Beinart on Obama’s approach to ISIS: “From the point of view of American foreign policy, we, as a nation, have done best when we have defined our enemies narrowly. We did not fight a war - a cold war - against communism, or when we, and when we tried - for most - for our most effective periods of the Cold War, we allied with Yugoslavia, a communist country, against the Soviets. We allied with China against the Soviets. We narrowed our enemies and therefore put more strength on our side. What’s important about what Obama is doing is he's trying to keep our enemies narrow. We are going to need to ally with people who we call - maybe call themselves Islamists in order to defeat ISIS, maybe even people who call themselves Salafi jihadists, whatever that means, just as we allied with communists against the Soviet Union. We didn't fight all fascists in World War II. We never declared war on Franco's Spain. So I think the ideological part, while it's important, shouldn't be what drives American foreign policy.”
Wood on Jerusalem’s reaction to ISIS propaganda: “Certainly ISIS is no fan of Israel. But Israel's main point for ISIS is certainly its propaganda value, but also its place in the apocalypse. ISIS believes that it’s foretold that the armies of Islam will eventually rally around Jerusalem after being defeated, actually. So they believe that they will, after conquering a large area of land, eventually be reduced to a core of 5,000 fighters around Jerusalem. That's one of the most common ways that Jerusalem is referred to in the propaganda of ISIS.”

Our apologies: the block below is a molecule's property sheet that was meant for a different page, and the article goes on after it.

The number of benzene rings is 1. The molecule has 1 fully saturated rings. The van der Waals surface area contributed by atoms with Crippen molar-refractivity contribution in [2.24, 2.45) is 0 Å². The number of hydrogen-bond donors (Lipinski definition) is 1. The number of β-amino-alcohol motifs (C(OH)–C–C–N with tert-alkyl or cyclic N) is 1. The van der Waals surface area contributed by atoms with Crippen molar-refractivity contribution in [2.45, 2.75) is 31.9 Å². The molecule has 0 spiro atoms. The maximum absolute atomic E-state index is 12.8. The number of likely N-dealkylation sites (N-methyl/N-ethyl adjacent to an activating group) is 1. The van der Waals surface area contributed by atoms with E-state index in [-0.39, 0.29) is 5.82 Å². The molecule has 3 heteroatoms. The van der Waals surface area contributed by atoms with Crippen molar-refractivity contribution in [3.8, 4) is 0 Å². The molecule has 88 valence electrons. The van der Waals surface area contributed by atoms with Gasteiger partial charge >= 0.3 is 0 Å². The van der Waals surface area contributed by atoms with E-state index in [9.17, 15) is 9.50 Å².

Hamid on ISIS’s targets of anger: “Where al Qaeda was obsessed with the West, ISIS is focused on Iraq, Syria, the immediate surroundings. They hate Arab rulers more than they hate Israeli leaders. And that does, that should affect how we react to them and how we think about the threat that they face. So in that sense, they're less of a direct threat on the American homeland, but they are very much a threat to Middle East stability.”
Beinart on Obama-Netanyahu rift: “The reason this clash is so fierce is it goes to the heart of the legacies of both men. Benjamin Netanyahu sincerely believes that he is Winston Churchill in the 1930s - the only person wise enough and brave enough to sound the alarm about a potential - about a potential Nazi-like threat. Barack Obama sees himself as much more akin, I would say, to Richard Nixon in the 1970s, trying to make - look at the possibilities of making an opening to Iran, which would be like an opening to China, which would rejigger the entire power balance in the Middle East and allow America to solve problems they can't solve now and put itself in a much stronger position. It's not just that these guys don't like each other. It's not just that Obama is a Democrat and that Netanyahu plays footsie with the Republicans all the time. It really goes to the core of the way they see themselves historically.”
FULL INTERVIEW TRANSCRIPT